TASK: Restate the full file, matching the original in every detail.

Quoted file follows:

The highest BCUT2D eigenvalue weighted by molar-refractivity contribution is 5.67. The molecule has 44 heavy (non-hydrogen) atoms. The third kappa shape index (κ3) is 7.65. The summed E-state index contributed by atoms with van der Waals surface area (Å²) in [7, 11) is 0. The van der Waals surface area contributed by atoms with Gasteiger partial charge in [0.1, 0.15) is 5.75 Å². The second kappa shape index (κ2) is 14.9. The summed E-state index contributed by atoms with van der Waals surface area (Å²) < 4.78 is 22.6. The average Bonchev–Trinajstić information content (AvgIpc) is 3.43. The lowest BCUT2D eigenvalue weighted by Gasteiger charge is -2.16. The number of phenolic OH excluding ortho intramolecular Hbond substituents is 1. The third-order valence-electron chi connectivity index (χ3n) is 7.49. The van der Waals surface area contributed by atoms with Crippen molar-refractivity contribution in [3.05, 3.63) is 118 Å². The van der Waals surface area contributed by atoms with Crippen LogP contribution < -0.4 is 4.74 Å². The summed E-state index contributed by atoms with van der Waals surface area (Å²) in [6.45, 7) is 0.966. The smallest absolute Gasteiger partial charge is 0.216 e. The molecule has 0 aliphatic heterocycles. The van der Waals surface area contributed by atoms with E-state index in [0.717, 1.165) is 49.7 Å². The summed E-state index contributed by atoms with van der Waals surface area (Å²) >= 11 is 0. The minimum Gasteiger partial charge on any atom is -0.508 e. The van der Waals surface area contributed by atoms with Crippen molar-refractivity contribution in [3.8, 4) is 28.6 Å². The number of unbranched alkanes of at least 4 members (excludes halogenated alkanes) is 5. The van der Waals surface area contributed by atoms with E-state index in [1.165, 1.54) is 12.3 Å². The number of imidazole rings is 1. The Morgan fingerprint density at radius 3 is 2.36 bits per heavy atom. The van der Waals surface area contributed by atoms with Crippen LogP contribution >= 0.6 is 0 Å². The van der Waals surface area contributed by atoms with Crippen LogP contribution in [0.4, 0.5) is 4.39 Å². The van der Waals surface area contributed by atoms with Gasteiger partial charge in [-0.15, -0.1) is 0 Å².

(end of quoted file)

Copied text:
The highest BCUT2D eigenvalue weighted by molar-refractivity contribution is 5.67. The molecule has 44 heavy (non-hydrogen) atoms. The third kappa shape index (κ3) is 7.65. The summed E-state index contributed by atoms with van der Waals surface area (Å²) in [7, 11) is 0. The van der Waals surface area contributed by atoms with Gasteiger partial charge in [0.1, 0.15) is 5.75 Å². The second kappa shape index (κ2) is 14.9. The summed E-state index contributed by atoms with van der Waals surface area (Å²) < 4.78 is 22.6. The average Bonchev–Trinajstić information content (AvgIpc) is 3.43. The lowest BCUT2D eigenvalue weighted by Gasteiger charge is -2.16. The number of phenolic OH excluding ortho intramolecular Hbond substituents is 1. The third-order valence-electron chi connectivity index (χ3n) is 7.49. The van der Waals surface area contributed by atoms with Crippen molar-refractivity contribution in [3.05, 3.63) is 118 Å². The van der Waals surface area contributed by atoms with Crippen LogP contribution < -0.4 is 4.74 Å². The summed E-state index contributed by atoms with van der Waals surface area (Å²) in [6.45, 7) is 0.966. The smallest absolute Gasteiger partial charge is 0.216 e. The molecule has 0 aliphatic heterocycles. The van der Waals surface area contributed by atoms with E-state index in [0.717, 1.165) is 49.7 Å². The summed E-state index contributed by atoms with van der Waals surface area (Å²) >= 11 is 0. The minimum Gasteiger partial charge on any atom is -0.508 e. The van der Waals surface area contributed by atoms with Crippen molar-refractivity contribution in [3.8, 4) is 28.6 Å². The number of unbranched alkanes of at least 4 members (excludes halogenated alkanes) is 5. The van der Waals surface area contributed by atoms with E-state index in [1.165, 1.54) is 12.3 Å². The number of imidazole rings is 1. The Morgan fingerprint density at radius 3 is 2.36 bits per heavy atom. The van der Waals surface area contributed by atoms with Crippen LogP contribution >= 0.6 is 0 Å². The van der Waals surface area contributed by atoms with Crippen LogP contribution in [0.4, 0.5) is 4.39 Å². The van der Waals surface area contributed by atoms with Gasteiger partial charge in [-0.15, -0.1) is 0 Å².